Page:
• Earth Month PINTRILL pins made from recycled materials and made exclusively for eBay for Charity
  • A signed The Revenant poster by actor Leonardo DiCaprio and film director Alejandro González Iñárritu

Moreover, NRDC superfans can enter a sweepstakes to win a grand-prize trip to Big Sky, Montana, with NRDC president Rhea Suh and other staffers to explore the wild Rockies alongside their biggest defenders.

Show Comments ()

EcoWatch Daily Newsletter

Sponsored
Animals
Two baby Loggerhead turtles. U.S. Air Force / Senior Airman Veronica McMahon

A Record 589 Sea Turtles Killed By Florida's Toxic Red Tide

Florida's longest red tide in more than a decade has killed scores of the state's most iconic marine animals.

The current outbreak, which began in October 2017 off southwest Florida, has been tied to a record 589 sea turtle deaths and 213 manatee deaths, the Herald-Tribune reported, citing figures from the Florida Fish and Wildlife Conservation Commission.

Keep reading... Show less
Animals
Lake Baikal. W0zny / Wikimedia / CC BY-SA 3.0

Wildlife Under Siege at the World’s Oldest Lake

By Marlene Cimons

Lake Baikal is the world's oldest and deepest lake. It's at least 20 million years old, and roughly a mile deep at its lowest point. The Siberian lake contains holds more water than all the North American Great Lakes combined, what amounts to more than one-fifth of all the water found in lakes, swamps and rivers. It was formed by the shifting of tectonic plates, which created a valley that filled with water. That shift continues today at a rate of around 1 to 2 centimeters year, meaning the world's biggest lake is only getting bigger.

Keep reading... Show less
Insights/Opinion
Oil rig operating next to a walk and bike way in the Signal Hill area of Los Angeles. Sarah Craig / Faces of Fracking / CC BY-NC-ND 2.0

U.S. Oil and Gas Industry Is Drilling Us Towards Climate Disaster

By Kelly Trout

As the 116th Congress commences, in the wake of dire reports from climate scientists, the debate over U.S. climate policies has taken a welcome turn towards bold solutions. Spurred on by grassroots pressure from Indigenous communities, the youth-led Sunrise Movement and communities from coast to coast fighting fossil fuel infrastructure, Capitol Hill is alive once again with policy proposals that edge towards the scale required to address the crisis we're in.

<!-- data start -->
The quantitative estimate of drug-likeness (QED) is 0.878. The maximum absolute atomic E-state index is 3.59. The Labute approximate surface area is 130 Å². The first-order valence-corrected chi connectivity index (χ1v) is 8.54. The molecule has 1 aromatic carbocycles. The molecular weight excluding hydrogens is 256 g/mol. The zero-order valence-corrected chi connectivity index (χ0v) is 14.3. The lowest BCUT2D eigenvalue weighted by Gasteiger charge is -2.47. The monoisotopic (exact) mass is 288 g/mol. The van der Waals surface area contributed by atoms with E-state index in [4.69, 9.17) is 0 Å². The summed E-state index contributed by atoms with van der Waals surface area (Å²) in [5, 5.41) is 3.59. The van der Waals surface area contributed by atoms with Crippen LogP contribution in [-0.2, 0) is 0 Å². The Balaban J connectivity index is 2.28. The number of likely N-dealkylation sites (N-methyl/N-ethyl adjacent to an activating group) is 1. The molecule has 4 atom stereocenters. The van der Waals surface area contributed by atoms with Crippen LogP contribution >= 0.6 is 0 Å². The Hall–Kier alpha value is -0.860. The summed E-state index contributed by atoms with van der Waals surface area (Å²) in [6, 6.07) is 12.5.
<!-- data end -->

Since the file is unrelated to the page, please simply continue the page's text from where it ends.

Keep reading... Show less
Animals
Bumblebee on goldenrod. Jim Hudgins / USFWS

Half of Michigan's Bumblebee Species in Decline, One Extinct

Honeybees get a lot of attention for their worrisome decline, but many species of bumblebees—which are key pollinators—are also in trouble.

In Michigan, half of its bumblebee species have declined by 50 percent or more, Michigan Radio reported.

Keep reading... Show less
Sponsored
Popular
Bound bales of crushed plastic bottles and containers sit stacked ready to be recycled at a recycling center in the Netherlands. Jasper Juinen / Bloomberg / Getty Images

Toward a Circular Economy: Tackling the Plastics Recycling Problem

By Margaret Sobkowicz

Why has the world continued to increase consumption of plastic materials when at the same time, environmental and human health concerns over their use have grown?

Keep reading... Show less
Oceans
Bleached coral at the Great Barrier Reef. The Ocean Agency / XL Catlin Seaview Survey / Richard Vevers

2018 Was the Hottest Year Ever Recorded for Our Oceans

The year 2018 was the hottest year for the planet's oceans ever since record-keeping began in 1958, according to a worrisome new study from international scientists.

The findings, published Wednesday in the journal Advances in Atmospheric Sciences, noted that the five warmest years for our oceans were the last five years—2018, 2017, 2015, 2016 and 2014 (in order of decreasing ocean heat content).

Keep reading... Show less
Sponsored
EPA Acting Administrator Wheeler / EPA

Senate Shouldn’t Put Wheeler at the Wheel of the EPA

By Ana Unruh Cohen

As the longest government shut down in history drags on, and the experts protecting our air and water remain off the job, the Senate is barreling forward to put Andrew Wheeler at the wheel of the U.S. Environmental Protection Agency (EPA). He is unfit for this public trust.

In his seven-month tenure as the acting administrator at EPA, Wheeler's relentlessly pushed to advance the pro-polluter agenda launched by Scott Pruitt, the worst administrator in the agency's storied 48-year history. Wheeler may lack Pruitt's scandals, but he's no improvement.

Keep reading... Show less
Health
Westend61 / Getty Images

Top 20 Healthy Salad Toppings

By Lizzie Streit, MS, RDN, LD

Salads are typically made by combining lettuce or mixed greens with an assortment of toppings and a dressing.

Keep reading... Show less
Sponsored

mail-copy

The best of EcoWatch, right in your inbox. Sign up for our email newsletter!